Thanking Your Toddler

by Boon and Boys


One of my goals in raising Henry is to raise a confident and kind child.  I hope that he will feel competent and valued and, at the same time, will learn manners and skills that will help him grow into a well adjusted adult.  One of the ways in which I try to model positive behavior and reinforce actions that I like is by thanking Henry.

Although toddlers give plenty of opportunities to scold and correct, I try to focus on appreciating the good things Henry does.  On a daily basis he gives me the opportunity to thank him for:

Being kind.  I love when Henry is kind to people we interact with out in the community.  We talk about how it is especially important to be kind to people who are serving us.  At the grocery store they recognize and always greet Henry by name.  They rave about how he is their favorite baby.  I always tell him how much I appreciate the kindness he shows strangers when he waves or smiles at them, while simultaneously telling him that I appreciate how he stays close to mommy to make sure he is safe.

Helping.  Even though toddlers are often up to no good and seem to be purposefully causing trouble, they are also big helpers (at least in their eyes) and I like to show appreciation for that helping spirit.  If I ask Henry to bring me something and he does, if he cleans up, or helps carry something, I am sure to thank him.  Even if he decides to engage in a "helpful" behavior that isn't helpful, I thank his effort.  After all, isn't it the thought that counts? 

For listening.  How often do my desires and Henry's line up?  I'm sure not often in his eyes.  He wants to stay outside when it's time to go inside.  He wants to play with the cookies when I say he can't.  He doesn't want to get in his car seat and I make him.  For all the times he cooperates, even after a struggle, I thank him.

For affection.  I always thank Henry for showing his daddy and me affection.  I also thank him for being gentle with our bunny Max.  I greatly appreciate the hugs, cuddles, and kisses he gives and want him to know that I do.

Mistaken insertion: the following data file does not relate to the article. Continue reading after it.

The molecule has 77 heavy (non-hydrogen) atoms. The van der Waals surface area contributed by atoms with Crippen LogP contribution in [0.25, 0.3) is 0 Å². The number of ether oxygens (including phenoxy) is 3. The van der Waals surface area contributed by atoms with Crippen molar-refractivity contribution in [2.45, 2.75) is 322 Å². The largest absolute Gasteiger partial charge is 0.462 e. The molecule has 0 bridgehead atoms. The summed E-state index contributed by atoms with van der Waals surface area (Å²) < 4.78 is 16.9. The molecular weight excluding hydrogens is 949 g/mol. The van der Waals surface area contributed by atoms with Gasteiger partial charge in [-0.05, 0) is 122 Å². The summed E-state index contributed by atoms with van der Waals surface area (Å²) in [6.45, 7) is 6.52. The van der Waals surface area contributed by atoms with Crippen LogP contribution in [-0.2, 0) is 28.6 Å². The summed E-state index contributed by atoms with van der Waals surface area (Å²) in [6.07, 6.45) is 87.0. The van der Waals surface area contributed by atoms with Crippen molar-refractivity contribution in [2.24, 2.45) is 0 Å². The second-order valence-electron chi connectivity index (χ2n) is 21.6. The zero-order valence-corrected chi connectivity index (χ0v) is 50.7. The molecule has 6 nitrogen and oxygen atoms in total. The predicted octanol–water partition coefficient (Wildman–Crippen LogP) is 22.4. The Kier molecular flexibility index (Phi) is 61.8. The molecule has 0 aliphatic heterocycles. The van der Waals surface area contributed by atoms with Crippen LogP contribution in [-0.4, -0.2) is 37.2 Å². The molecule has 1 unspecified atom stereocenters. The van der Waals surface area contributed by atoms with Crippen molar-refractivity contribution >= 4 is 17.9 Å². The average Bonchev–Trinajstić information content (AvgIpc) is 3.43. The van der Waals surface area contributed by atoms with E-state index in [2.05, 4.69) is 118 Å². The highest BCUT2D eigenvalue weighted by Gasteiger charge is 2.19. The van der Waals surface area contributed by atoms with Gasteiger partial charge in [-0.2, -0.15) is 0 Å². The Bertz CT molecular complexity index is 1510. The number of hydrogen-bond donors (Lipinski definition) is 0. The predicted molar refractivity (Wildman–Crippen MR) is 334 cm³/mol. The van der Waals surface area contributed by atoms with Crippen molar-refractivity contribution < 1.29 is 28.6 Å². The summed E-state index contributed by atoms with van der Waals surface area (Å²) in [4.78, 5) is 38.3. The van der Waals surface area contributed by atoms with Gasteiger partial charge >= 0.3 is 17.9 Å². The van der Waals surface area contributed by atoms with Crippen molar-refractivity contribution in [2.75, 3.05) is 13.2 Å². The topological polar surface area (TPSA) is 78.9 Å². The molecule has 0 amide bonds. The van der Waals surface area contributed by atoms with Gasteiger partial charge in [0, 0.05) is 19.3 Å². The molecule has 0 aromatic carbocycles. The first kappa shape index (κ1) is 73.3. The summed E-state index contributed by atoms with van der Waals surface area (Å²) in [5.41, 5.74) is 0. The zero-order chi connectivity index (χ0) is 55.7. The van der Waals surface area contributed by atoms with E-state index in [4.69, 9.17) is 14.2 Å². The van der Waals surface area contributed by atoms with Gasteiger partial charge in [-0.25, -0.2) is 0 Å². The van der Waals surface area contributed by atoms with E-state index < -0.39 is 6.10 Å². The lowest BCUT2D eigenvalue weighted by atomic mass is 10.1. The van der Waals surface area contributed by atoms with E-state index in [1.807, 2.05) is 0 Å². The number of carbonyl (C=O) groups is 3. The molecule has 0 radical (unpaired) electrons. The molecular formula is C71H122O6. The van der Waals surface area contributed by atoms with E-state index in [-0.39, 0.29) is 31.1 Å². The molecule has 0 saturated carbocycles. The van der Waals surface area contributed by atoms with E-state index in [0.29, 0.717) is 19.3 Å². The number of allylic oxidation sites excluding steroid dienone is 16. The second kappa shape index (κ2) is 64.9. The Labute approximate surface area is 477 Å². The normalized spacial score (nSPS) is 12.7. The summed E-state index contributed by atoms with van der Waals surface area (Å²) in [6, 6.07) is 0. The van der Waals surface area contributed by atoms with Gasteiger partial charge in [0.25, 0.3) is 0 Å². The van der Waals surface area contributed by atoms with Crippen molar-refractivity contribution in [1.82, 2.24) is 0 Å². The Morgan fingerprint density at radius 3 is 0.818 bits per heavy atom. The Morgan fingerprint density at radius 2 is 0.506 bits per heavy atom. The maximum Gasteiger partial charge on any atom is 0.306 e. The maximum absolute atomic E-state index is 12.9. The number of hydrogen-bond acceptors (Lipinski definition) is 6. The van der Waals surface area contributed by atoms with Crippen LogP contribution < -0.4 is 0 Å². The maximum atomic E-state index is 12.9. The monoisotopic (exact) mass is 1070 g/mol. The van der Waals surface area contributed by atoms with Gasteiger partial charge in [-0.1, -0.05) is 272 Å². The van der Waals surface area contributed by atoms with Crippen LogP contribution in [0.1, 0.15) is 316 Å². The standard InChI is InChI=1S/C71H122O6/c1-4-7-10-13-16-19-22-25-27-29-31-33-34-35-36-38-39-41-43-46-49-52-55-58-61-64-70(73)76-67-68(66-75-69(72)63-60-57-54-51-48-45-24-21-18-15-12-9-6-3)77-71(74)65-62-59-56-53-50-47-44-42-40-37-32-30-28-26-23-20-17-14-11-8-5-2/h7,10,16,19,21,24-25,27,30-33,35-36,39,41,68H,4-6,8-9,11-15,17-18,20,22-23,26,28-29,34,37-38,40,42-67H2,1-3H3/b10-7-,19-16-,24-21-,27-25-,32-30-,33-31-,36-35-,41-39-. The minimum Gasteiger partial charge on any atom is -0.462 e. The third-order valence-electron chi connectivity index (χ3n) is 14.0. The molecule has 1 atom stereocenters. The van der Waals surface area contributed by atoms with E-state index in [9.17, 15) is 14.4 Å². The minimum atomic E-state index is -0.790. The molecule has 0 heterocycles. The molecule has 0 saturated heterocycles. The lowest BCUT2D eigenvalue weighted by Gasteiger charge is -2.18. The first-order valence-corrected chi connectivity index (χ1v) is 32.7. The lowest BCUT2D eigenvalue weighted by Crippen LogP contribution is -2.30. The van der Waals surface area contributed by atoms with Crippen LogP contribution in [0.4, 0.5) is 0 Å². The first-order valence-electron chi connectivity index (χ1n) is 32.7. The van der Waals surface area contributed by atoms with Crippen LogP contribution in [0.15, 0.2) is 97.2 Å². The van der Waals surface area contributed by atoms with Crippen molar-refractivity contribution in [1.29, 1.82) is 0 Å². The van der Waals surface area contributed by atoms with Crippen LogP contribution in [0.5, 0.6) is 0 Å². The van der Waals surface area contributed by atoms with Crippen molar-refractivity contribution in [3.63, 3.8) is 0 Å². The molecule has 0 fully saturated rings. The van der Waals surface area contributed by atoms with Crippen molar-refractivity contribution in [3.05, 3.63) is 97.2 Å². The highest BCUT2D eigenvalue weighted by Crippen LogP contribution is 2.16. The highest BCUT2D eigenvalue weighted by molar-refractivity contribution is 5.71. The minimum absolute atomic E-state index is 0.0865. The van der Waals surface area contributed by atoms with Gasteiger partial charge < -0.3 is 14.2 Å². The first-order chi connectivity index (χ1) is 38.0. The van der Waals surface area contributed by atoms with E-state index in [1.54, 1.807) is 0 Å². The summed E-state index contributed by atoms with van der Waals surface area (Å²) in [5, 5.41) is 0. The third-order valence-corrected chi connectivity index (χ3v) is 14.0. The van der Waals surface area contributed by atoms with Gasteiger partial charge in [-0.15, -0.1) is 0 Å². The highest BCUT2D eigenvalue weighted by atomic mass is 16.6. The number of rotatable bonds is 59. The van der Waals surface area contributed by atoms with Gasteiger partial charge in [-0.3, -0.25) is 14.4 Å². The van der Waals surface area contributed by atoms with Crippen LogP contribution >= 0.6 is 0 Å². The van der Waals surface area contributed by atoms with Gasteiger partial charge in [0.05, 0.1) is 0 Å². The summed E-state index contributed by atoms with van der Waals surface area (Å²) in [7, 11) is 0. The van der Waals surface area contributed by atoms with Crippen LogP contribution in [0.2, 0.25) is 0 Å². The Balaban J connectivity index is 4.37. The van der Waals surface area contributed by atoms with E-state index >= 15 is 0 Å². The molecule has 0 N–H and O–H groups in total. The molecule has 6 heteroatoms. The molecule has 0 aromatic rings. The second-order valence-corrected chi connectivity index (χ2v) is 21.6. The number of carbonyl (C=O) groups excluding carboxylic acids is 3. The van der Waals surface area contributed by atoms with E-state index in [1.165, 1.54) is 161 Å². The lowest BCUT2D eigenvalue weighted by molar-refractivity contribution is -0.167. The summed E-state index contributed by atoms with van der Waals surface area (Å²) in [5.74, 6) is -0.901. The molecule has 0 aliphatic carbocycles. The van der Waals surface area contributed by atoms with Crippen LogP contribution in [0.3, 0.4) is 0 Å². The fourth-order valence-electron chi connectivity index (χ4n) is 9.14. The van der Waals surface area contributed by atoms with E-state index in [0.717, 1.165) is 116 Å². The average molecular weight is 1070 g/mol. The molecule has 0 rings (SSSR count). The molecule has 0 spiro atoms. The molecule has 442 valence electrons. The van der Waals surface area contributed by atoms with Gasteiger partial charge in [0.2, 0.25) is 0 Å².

For using kind language.  Shortly after I started asking Henry to say "please mama."  He started giving his own version of "please" by saying "mama" in a special tone.  When he gets angry and demands something or yells at me, I ask him to "ask nicely."  Immediately he will change to his kind tone and say "mama."  I always tell him that I appreciate him asking so nicely.  He has also started interchanging "mama" for thank you.  (I think evidence that my words of appreciation are being heard.)  As a result, I also thank him for saying thank you.

For being patient.  Most of the time Henry has to follow my time line even if it contradicts with his--maybe I am working on a blog post, going to the bathroom, on a phone call, or we are standing in line.  Some of those times I feel impatient too so I can only imagine how he must feel.  When we waits for me or with me, I am sure to thank his patience, and I especially try to show my appreciation before he expresses frustration.

Even on the roughest of days, I can always find things to thank Henry for.  I believe it's important for so many reasons and will continue to seek out ways to appreciate Henry's daily contributions.